Rory WhiteSee other Blog articles filed in ‘Travel and touring’ written by Rory White
Another nail-biting few hours resulted in success last October; we’d logged on to the Glastonbury ticket website with no fewer than nine (yes, nine!) devices and come away with another five passes to the world’s greatest music festival.
As the months passed, we discussed the possibility of sleeping under canvas for the duration. ‘Doing it properly’ if you will. But with another very kind offer of Practical Motorhome’s Bailey Approach Advance 665 on the cards, the memories of last year’s warm showers and dry, comfortable sleep meant it didn’t take long for our party to change allegiance. The motorhome it was, then, and thank goodness we did, because this year’s Glasto turned out to be one of the wettest in its history.
The issues started as soon as we turned right off the A303 and made our way north on the A37, where the traffic ground to a halt some eight or so miles from our pitch. For the next six hours we inched towards our field, only to be told that it had been closed as the conditions inside worsened. Desperate by this stage, we noticed a sprawling country house tucked away down a side lane just a few hundred metres from the road block, and as luck would have it, the owner was just pulling in. Some persuasion – and a large bar of chocolate – later, we were cooking our pasta before bedding down on the kind owner’s driveway.
But after just a couple of hours of sleep we were up again, determined to reach our final destination, although it soon became clear how bad things were. Another two and a half hours of queuing later, and some 21 hours after leaving London, we were finally at the field entrance. ‘Fit your towing eye please’ was the call from a chap in high-vis, ‘we’re dragging you in’. And sure enough, tractors were towing in the thousands of motorhomes one-by-one across the churned fields. No wonder it had taken so long to get everybody on site.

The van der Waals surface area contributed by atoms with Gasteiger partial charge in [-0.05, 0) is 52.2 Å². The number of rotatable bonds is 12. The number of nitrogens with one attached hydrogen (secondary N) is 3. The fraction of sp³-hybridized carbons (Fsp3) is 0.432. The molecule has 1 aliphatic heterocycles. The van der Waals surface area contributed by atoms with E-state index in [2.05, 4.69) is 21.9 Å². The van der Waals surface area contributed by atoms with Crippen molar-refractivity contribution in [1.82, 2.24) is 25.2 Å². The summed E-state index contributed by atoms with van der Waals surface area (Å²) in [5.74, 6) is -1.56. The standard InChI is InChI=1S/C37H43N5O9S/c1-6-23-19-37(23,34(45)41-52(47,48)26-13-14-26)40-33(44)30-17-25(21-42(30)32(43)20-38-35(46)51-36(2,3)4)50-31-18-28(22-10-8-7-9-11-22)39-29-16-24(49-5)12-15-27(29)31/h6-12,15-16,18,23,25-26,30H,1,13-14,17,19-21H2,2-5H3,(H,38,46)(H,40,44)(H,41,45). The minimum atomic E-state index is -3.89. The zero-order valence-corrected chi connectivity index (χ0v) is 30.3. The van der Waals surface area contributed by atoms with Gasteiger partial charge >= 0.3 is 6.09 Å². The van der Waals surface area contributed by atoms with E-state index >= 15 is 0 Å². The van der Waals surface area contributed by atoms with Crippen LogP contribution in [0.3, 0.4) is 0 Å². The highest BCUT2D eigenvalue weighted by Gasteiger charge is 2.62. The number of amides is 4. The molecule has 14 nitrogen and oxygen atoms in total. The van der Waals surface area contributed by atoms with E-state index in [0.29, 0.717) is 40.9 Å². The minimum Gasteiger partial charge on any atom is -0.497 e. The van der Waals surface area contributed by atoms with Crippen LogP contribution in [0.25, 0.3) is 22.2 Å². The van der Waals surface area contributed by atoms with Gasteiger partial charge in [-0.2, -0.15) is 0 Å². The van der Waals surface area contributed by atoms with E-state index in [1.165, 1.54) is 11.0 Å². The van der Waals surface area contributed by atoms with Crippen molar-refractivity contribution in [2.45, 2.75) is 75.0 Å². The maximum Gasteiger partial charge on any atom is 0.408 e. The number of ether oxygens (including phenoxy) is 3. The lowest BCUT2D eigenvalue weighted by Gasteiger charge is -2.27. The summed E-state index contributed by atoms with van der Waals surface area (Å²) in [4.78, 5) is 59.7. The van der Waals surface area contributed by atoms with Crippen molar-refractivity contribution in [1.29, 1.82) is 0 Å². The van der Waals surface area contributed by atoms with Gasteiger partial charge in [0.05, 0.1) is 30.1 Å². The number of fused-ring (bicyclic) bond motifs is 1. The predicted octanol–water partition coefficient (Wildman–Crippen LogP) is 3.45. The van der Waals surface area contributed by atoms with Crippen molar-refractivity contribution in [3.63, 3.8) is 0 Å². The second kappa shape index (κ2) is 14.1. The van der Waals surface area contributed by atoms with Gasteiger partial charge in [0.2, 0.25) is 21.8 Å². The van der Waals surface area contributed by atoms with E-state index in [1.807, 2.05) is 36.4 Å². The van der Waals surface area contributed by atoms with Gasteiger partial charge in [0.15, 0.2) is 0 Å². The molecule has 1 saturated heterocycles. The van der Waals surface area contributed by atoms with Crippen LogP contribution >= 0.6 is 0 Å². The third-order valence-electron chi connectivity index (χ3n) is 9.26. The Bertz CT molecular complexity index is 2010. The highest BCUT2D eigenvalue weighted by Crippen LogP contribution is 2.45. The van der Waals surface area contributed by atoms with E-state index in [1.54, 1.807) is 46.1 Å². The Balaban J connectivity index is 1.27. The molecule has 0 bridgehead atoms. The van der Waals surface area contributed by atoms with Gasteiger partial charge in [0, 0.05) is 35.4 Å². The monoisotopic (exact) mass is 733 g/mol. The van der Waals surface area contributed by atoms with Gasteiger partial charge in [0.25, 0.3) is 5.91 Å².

It was carnage inside, with cars, caravans and motorhomes dragged into position and left with mud halfway up their wheels in some cases. Thankfully our own pitch was relatively dry and using the ’van’s levelling ramps at its front wheels removed much of the pitch’s slope, too.
It’s easy to stay upbeat knowing you’ve got four days of Glastonbury ahead of you, though, and it wasn’t long before we’d forgotten the whole ordeal. Even the discovery that the Bailey’s leisure battery had given up the ghost didn’t dampen spirits. Quite something, given there were three ladies expecting warm showers each morning now resigned to an icy-cold morning wake-up call.
With a couple of tents erected outside for three, a couple of us enjoyed the 665’s large, comfy rear double, while we left the spacious side dinette area in place for breakfasts and mid-afternoon meals. As it had the previous year, the Bailey proved superb at catering for a large party, its oven large and hot enough to cook a good amount of food in next to no time, its hob providing the all-important tea and coffee at a similar rate, and its overhead lockers offering ample space for food, drink and possessions for five.
The Bailey’s surprisingly fine stereo system helped to keep everybody in the Glasto mood, too. Given it’s a standard Peugeot van unit, it linked up with our smartphones via USB without any problem, its speakers providing hours of good sound.
And after four days of trudging miles through deep mud and getting next to no sleep, we were all glad of the Bailey’s comfort on the drive back – which, of course, involved another long traffic jam. All the travel seats provide good comfort and the Peugeot’s fairly slick gearbox and punchy diesel engine mean it is never particularly taxing to drive, even fully-loaded. We were impressed that it returned nearly 30mpg with us and our possessions on our journey, too.
In fact, we came away from another year at Glastonbury in the Bailey Approach Advance 665 extremely happy indeed, glad not only for the warm and dry it provided, but also for how easy it was to drive, set-up and spend time in. That there were smiles on the faces of those who stayed in it at last year’s festival upon telling them we had it again, I think, tells you all you need to know.